in healthy fetal development is being seriously under-appreciated according to the research team who studied 103 genetic mutations in mice that cause embryos to die before birth. The results showed that the majority of these genes, almost 70 percent, cause defects in the placenta.
‘According to this study, early lethality (embryonic days 9.514.5) is almost always associated with severe placental malformations. Placental defects also correlate strongly with abnormal brain, heart and vascular development.’
Each of the 103 gene mutations causes the loss of a particular factor. Many of these had not been previously linked to placenta development, and hence the study highlights the unexpected number of genes that affect development of the placenta. By studying a select group of three genes in further detail, the team went on to show that the death of the embryo could be directly linked to defects in the placenta in one out of these three cases. This may mean that a significant number of genetic defects that lead to prenatal death may be due to abnormalities of the placenta, not just the embryo.
Although this research uses mice, the findings are likely to be highly relevant to complications during human pregnancy
and the study highlights the need for more work to be done on investigating development of the placenta during human pregnancies.
The placenta is vital for normal pregnancy progression and embryo development in most animals that give birth to live young, including humans. It provides a unique and highly specialized interface between the embryo and the mother, ensuring an adequate provision of nutrients and oxygen to the embryo. The placenta is also involved in waste disposal from the embryo and produces important hormones that help sustain pregnancy and promote fetal growth. Although previous research has highlighted the pivotal role of the placenta for a healthy pregnancy, its potential contribution to pregnancy complications and birth defects continues to be overlooked.
Scientists call mutations that cause death in the womb embryonic lethal. Mouse lethal genes are enriched for human disease genes and the affected embryos often show morphological abnormalities, i.e. changes to their shape and structure. Around one-third of all gene mutants studied in mouse are lethal or subviable (i.e. mutant offspring are less likely to survive than non-mutant pups).
The DMDD consortium investigates the detailed morphological abnormalities in the embryo caused by such gene mutations. Importantly, the DMDD program includes analysis of placentas from these mutants. Through this uniquely comprehensive assessment, the team was able to show a significant co-occurrence of placental defects alongside abnormalities in the brain, heart and vascular system.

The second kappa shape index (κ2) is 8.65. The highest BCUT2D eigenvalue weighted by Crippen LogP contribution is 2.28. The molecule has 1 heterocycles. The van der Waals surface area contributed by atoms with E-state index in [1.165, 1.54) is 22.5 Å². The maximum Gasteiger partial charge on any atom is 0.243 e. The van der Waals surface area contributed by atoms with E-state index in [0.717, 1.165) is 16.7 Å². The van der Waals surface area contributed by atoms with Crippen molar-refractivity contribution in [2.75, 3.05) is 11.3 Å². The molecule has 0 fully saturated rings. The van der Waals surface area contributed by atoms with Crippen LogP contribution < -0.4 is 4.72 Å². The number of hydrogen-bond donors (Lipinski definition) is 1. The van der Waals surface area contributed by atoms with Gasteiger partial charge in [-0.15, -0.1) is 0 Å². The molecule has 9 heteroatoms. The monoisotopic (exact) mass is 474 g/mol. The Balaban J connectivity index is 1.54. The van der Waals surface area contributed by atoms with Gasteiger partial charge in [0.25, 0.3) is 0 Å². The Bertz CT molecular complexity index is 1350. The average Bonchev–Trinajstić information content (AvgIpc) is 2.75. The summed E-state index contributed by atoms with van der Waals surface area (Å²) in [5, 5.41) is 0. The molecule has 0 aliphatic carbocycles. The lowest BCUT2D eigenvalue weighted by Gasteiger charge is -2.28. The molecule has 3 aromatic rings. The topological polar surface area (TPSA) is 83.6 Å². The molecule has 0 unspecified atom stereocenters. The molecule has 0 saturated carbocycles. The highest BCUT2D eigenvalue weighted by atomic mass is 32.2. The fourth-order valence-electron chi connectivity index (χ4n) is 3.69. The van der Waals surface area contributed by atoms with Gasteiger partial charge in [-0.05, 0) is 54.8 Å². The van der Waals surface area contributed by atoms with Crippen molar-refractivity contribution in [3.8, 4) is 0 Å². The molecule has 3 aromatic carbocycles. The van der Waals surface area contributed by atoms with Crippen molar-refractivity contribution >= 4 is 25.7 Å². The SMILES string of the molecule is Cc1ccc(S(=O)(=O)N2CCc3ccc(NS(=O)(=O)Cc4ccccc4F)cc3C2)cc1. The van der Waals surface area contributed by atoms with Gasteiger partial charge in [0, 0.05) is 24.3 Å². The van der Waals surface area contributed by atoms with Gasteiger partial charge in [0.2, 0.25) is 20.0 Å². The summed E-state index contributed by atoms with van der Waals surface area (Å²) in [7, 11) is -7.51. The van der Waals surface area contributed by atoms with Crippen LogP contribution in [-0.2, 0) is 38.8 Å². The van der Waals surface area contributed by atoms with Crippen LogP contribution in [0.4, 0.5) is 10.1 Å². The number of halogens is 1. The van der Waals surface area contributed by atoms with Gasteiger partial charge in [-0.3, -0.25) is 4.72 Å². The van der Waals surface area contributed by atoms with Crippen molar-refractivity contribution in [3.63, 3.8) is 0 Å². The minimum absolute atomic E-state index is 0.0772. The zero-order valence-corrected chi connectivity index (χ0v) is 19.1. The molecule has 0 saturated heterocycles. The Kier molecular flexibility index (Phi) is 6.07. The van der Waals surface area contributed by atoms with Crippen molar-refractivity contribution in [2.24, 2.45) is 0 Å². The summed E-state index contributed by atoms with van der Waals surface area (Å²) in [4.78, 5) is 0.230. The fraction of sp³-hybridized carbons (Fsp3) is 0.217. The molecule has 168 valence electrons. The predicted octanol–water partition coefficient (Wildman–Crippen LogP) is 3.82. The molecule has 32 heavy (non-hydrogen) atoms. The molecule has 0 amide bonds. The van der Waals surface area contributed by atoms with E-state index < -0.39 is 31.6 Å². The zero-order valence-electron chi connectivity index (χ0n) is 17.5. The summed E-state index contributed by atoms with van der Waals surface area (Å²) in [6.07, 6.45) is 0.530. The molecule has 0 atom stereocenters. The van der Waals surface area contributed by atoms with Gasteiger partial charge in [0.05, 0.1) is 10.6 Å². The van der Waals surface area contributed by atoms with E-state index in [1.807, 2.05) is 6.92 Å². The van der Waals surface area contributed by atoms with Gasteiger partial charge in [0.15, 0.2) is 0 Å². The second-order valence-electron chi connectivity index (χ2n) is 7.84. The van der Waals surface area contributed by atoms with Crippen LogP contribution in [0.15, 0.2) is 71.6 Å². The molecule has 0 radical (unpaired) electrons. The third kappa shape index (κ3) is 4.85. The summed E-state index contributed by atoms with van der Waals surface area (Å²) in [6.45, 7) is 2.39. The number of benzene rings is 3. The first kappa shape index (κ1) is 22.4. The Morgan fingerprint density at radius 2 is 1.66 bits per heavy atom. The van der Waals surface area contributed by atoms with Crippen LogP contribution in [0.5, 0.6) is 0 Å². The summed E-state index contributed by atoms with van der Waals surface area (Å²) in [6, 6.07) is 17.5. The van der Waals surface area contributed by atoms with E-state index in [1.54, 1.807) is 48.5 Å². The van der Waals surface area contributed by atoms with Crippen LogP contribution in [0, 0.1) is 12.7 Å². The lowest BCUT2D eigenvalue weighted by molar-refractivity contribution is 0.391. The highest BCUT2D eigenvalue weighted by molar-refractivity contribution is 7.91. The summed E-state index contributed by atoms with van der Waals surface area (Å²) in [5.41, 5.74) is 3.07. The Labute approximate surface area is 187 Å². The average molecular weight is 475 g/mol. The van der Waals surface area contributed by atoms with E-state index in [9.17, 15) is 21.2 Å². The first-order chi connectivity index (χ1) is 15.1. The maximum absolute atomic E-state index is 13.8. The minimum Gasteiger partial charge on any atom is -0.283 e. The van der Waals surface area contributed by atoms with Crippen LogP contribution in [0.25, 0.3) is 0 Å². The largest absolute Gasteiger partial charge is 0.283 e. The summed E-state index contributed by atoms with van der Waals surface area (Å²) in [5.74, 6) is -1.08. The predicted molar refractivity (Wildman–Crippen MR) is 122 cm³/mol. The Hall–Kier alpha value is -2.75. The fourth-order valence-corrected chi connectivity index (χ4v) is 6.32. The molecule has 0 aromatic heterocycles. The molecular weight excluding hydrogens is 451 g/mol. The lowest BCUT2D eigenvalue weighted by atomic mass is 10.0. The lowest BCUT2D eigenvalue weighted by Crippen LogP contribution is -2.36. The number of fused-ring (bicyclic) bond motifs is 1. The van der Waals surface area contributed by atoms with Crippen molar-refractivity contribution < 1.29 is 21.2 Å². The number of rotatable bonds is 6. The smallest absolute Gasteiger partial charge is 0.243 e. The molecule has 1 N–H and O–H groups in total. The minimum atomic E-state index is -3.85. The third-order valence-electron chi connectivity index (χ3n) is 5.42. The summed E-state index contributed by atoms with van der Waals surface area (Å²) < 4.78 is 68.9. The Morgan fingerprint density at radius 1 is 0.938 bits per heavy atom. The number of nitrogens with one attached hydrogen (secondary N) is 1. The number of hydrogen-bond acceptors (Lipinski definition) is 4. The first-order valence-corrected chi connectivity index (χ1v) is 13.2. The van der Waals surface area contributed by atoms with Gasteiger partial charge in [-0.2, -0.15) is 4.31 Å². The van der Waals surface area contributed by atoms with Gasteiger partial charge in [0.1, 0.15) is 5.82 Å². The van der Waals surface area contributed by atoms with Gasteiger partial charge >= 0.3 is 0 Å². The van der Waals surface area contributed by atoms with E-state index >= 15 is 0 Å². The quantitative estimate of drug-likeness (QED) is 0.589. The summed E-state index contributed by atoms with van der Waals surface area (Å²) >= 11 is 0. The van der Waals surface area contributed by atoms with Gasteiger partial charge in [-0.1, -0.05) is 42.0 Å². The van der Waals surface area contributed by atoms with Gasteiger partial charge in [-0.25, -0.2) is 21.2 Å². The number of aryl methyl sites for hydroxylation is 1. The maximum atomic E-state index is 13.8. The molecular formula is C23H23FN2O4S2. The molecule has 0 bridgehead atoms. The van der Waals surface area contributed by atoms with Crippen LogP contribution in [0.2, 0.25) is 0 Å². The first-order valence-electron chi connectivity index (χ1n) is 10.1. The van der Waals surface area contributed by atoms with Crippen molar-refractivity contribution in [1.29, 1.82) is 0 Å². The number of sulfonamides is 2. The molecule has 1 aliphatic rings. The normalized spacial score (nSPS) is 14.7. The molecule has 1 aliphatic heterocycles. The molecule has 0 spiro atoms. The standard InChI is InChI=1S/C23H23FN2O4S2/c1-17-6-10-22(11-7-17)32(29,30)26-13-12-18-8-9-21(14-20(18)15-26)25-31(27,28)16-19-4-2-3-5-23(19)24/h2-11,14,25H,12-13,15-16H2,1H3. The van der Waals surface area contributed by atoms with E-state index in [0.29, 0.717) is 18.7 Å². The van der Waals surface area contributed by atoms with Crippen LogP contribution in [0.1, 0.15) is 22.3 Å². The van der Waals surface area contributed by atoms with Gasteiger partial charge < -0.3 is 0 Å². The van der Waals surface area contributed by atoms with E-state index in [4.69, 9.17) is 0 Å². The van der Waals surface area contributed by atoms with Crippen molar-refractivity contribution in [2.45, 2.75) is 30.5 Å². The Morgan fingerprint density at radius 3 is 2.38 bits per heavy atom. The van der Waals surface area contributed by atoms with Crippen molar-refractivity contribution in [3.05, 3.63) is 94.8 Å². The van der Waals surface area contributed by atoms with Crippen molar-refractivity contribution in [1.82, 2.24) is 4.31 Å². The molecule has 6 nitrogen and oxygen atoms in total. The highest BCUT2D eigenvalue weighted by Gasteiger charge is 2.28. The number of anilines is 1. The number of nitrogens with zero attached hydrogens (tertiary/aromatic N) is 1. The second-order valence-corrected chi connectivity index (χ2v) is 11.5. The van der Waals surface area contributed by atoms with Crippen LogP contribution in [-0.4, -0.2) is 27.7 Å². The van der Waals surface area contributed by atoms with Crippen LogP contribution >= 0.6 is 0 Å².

The co-first authors on the paper are Dr Vicente Perez-Garcia and Mrs. Elena Fineberg. Dr Perez-Garcia, said: "Analysis of embryonic lethal mutants has largely focused on the embryo and not the placenta, despite its critical role in development. Of the mutations we've studied, far more than expected showed defects in the placenta and this is particularly true for mutations that cause death during the early stages of pregnancy. Intriguingly, our analysis also indicates that issues in the placenta often occur alongside specific defects in the embryo itself."
The senior researcher on the study was Dr. Myriam Hemberger, Group Leader in Epigenetics at the Babraham Institute. Dr Hemberger, said: "Our data highlight the hugely under-appreciated importance of placental defects in contributing to abnormal embryo development and suggest key molecular nodes governing placentation. The importance of a healthy placenta has often been overlooked in these studies and it is important that we start doing more to understand its contribution to developmental abnormalities."
The placenta-focused aspect of the DMDD project was carried out at the Babraham Institute where all mutant placentas were analyzed and characterized for their morphological defects. The Institute researchers also carried out work using mouse placental stem cells to understand further the functional roles of particular genes in the development of this organ. The mutant mouse lines were produced and bred at the Wellcome Sanger Institute. The detailed morphological analysis of embryos was performed by Dr Tim Mohun at the Francis Crick Institute together with colleagues at the Division of Anatomy, Medical University of Vienna, Austria.